One possible solution to these problems is content-based routing. Content-based routing seeks to route messages, not by a specified destination, but by the actual content of the message itself. In a typical application, a message is routed by opening it up and applying a set of rules to its content to determine the parties interested in its content.
The ESB can determine the destination of a given message based on the content of that message, freeing the sending application from having to know anything about where a message is going to end up.
Content-based routing and filtering networks are extremely flexible and very powerful. When built upon established technologies such as MOM (Message Oriented Middleware), JMS (Java Message Services), and XML (Extensible Markup Language) they are also reasonably easy to implement.
Content-based routing systems are typically built around two types of entities: routers (of which there may be only one) and services (of which there is usually more than one). Services are the ultimate consumers of messages. How services publish their interest in specific types of messages with the routers is implementation dependent, but some mapping must exist between message type (or some aspect of the message content) and services in order for the router to direct the flow of incoming messages.
Routers, as their name suggests, route messages. They examine the content of the messages they receive, apply rules to that content, and forward the messages as the rules dictate.
In addition to routers and services, some systems may also include harvesters, which specialize in finding interesting information, packaging it up as a formatted message before sending it to a router. Harvesters mine many sources of information including mail transfer agent message stores, news servers, databases and other legacy systems.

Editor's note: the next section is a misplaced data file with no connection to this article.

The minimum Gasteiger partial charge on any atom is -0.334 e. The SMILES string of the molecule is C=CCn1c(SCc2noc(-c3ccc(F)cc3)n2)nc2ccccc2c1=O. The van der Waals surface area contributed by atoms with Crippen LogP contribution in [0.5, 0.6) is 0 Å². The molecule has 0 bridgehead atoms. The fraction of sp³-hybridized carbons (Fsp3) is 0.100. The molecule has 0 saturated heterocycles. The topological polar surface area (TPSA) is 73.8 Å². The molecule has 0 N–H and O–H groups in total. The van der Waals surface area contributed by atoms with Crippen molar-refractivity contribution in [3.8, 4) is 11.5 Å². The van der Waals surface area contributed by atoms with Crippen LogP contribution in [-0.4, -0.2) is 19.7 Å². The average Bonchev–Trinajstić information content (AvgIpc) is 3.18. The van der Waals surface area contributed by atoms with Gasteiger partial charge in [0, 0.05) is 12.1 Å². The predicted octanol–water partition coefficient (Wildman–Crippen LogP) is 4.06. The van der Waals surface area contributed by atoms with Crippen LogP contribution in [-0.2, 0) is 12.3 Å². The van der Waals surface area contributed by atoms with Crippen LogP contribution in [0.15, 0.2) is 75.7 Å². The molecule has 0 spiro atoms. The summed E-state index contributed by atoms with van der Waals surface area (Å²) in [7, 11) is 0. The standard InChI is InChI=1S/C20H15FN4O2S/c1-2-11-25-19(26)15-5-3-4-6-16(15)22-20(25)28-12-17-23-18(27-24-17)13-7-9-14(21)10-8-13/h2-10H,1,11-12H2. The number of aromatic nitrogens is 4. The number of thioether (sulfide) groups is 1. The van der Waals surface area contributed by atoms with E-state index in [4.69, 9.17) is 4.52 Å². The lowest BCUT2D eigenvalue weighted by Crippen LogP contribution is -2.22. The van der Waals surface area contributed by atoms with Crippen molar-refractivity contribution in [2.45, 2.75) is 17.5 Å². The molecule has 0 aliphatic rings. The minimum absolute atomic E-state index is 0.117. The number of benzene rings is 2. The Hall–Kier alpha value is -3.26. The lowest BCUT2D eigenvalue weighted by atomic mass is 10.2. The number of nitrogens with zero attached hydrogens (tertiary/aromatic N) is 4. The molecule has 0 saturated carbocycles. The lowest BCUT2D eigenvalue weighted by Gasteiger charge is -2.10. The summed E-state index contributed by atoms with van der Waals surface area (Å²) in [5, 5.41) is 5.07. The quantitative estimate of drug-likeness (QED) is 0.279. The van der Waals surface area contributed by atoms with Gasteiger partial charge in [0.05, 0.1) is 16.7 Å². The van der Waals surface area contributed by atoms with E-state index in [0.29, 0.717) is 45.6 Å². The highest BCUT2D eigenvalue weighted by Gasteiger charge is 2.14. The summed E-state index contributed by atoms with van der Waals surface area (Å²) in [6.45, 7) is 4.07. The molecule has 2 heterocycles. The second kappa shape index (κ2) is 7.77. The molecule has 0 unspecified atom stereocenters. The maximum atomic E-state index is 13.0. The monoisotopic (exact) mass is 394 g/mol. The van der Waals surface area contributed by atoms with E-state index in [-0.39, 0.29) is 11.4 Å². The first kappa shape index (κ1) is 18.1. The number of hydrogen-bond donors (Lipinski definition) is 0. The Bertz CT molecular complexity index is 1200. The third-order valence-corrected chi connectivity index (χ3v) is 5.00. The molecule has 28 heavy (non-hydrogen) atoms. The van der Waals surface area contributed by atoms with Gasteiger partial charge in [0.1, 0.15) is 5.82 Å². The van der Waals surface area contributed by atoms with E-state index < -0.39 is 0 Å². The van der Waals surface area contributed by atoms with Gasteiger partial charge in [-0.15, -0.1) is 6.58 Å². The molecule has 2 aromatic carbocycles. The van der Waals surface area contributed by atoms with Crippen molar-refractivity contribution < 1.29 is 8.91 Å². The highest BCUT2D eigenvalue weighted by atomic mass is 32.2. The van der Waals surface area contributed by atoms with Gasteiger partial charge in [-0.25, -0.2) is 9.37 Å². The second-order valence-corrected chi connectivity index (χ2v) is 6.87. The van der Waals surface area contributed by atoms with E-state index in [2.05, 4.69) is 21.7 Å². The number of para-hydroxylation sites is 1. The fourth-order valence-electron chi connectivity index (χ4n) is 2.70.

The diagram below illustrates a typical CBR architecture using an ESB. At the heart of the system, represented by the cloud, is the ESB. Messages are sent from the client into the ESB, which directs them to the Router. This is then responsible for sending the messages to their ultimate destination (or destinations, as shown in this example).
Content Based Routing
The Content Based Router (CBR) in the JBossESB can be used to route message to the next destination based on the content of the message. By default the ESB will use JBossRules as it's evaluation engine, however this is left configurable. In the jbossesb-properties.xml there is property called 'org.jboss.soa.esb.routing.cbrClass' in the 'messagerouting' section:
which can be used to plug in another evaluation engine.
By default the Content Based router uses JBossRules. Read on to find how to bring up CBR, how to give it a specific rule set, and how to send a message to the CBR.
To bring up a Content-based router you need to bring up the CBR-service. Currently this is done by bringing up ContentBasedRouting Service. To do this you need to add an xml-chapter to your deployment-config.xml that looks like the following example which uses JMS as transport protocol:
<?xml version = "1.0" encoding = "UTF-8"?>
<action class="org.jboss.soa.esb.actions.ContentBasedRouter" name="ContentBasedRouter">
<property name="ruleSet" value="JBossESBRules.drl"/>
<property name="ruleReload" value="true"/>